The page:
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dc.contributor.advisorWeiss, Jonathan
dc.creatorBlack, Karen Rebecca
dc.description.abstractLittle is known about how children with autism respond to mindfulness activities within cognitive behavioural therapy (CBT). As many children with autism also struggle to report their emotional experience, this study explored how enjoyment ratings of therapeutic activities within a CBT intervention were associated with physiological arousal, and whether patterns of arousal differed for mindful as compared to computer activities. Data was collected during a 10-week CBT-based emotion regulation intervention for children with autism (N = 35). Multilevel growth modeling revealed that greater mindfulness enjoyment was predicted by higher autism symptoms, greater child motivation to participate in therapy and greater child worry dysregulation. Greater computer enjoyment was predicted by greater child motivation to participate in therapy. Lower mindfulness arousal was predicted by higher child-reported ability to cope with worry. Findings lay groundwork towards a psychological profile of school-age children with autism who may derive particular enjoyment from mindfulness activities.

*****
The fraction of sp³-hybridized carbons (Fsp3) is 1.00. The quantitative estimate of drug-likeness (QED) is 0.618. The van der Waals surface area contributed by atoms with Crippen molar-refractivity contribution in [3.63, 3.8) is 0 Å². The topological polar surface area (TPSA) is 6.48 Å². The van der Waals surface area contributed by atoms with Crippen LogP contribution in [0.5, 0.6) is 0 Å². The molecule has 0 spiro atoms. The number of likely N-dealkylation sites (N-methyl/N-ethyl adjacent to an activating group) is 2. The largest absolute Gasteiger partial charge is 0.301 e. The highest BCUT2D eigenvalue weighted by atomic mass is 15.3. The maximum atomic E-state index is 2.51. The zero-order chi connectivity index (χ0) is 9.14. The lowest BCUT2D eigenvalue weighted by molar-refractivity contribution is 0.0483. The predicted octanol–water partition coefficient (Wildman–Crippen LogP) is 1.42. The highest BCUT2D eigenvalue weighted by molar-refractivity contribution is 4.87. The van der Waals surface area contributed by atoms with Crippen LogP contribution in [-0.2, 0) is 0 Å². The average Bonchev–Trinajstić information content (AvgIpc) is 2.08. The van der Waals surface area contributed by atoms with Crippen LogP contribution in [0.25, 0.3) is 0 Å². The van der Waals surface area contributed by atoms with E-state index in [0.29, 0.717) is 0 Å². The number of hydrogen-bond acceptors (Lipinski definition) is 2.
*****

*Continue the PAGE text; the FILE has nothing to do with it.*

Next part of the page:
dc.rightsAuthor owns copyright, except where explicitly noted. Please contact the author directly with licensing requests.
dc.subjectClinical psychology
dc.titleThe Experience of Mindfulness for Children with Autism: An Examination of Self-Report and Electrodermal Response
dc.typeElectronic Thesis or Dissertation (Functional Area: Clinical-Developmental) - Master of Arts's
dc.subject.keywordsElectrodermal activity
dc.subject.keywordsSkin conductance
dc.subject.keywordsCognitive behavioural therapy

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